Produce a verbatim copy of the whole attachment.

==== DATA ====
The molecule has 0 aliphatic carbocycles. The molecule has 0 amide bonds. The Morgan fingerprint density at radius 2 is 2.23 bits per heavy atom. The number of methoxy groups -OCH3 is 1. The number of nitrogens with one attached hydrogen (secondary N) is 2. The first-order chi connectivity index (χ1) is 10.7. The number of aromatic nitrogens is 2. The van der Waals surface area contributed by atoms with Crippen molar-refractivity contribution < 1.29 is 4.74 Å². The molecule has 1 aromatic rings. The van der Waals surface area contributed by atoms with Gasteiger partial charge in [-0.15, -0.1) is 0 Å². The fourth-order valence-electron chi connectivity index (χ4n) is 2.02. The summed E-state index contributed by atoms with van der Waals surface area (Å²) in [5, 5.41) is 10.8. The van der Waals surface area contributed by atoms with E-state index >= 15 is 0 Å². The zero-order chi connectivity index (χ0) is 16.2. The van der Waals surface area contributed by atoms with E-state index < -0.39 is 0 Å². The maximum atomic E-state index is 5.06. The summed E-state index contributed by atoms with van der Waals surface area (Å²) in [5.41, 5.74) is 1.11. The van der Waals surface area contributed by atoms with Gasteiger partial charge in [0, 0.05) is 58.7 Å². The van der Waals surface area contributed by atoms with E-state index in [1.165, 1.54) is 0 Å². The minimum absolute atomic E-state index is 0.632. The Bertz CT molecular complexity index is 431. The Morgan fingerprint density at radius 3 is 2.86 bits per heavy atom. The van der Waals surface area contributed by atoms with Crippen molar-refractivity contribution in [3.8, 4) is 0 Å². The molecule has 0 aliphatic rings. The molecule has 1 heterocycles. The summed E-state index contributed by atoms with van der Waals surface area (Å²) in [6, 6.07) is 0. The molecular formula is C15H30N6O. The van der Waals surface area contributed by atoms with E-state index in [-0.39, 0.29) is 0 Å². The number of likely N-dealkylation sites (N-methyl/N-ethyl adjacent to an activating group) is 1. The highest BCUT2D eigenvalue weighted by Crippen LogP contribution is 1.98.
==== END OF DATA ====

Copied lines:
The molecule has 0 aliphatic carbocycles. The molecule has 0 amide bonds. The Morgan fingerprint density at radius 2 is 2.23 bits per heavy atom. The number of methoxy groups -OCH3 is 1. The number of nitrogens with one attached hydrogen (secondary N) is 2. The first-order chi connectivity index (χ1) is 10.7. The number of aromatic nitrogens is 2. The van der Waals surface area contributed by atoms with Crippen molar-refractivity contribution < 1.29 is 4.74 Å². The molecule has 1 aromatic rings. The van der Waals surface area contributed by atoms with Gasteiger partial charge in [-0.15, -0.1) is 0 Å². The fourth-order valence-electron chi connectivity index (χ4n) is 2.02. The summed E-state index contributed by atoms with van der Waals surface area (Å²) in [5, 5.41) is 10.8. The van der Waals surface area contributed by atoms with E-state index >= 15 is 0 Å². The zero-order chi connectivity index (χ0) is 16.2. The van der Waals surface area contributed by atoms with E-state index < -0.39 is 0 Å². The maximum atomic E-state index is 5.06. The summed E-state index contributed by atoms with van der Waals surface area (Å²) in [5.41, 5.74) is 1.11. The van der Waals surface area contributed by atoms with Gasteiger partial charge in [0, 0.05) is 58.7 Å². The van der Waals surface area contributed by atoms with E-state index in [1.165, 1.54) is 0 Å². The minimum absolute atomic E-state index is 0.632. The Bertz CT molecular complexity index is 431. The Morgan fingerprint density at radius 3 is 2.86 bits per heavy atom. The van der Waals surface area contributed by atoms with Crippen molar-refractivity contribution in [3.8, 4) is 0 Å². The molecule has 0 aliphatic rings. The molecule has 1 heterocycles. The summed E-state index contributed by atoms with van der Waals surface area (Å²) in [6, 6.07) is 0. The molecular formula is C15H30N6O. The van der Waals surface area contributed by atoms with E-state index in [-0.39, 0.29) is 0 Å². The number of likely N-dealkylation sites (N-methyl/N-ethyl adjacent to an activating group) is 1. The highest BCUT2D eigenvalue weighted by Crippen LogP contribution is 1.98.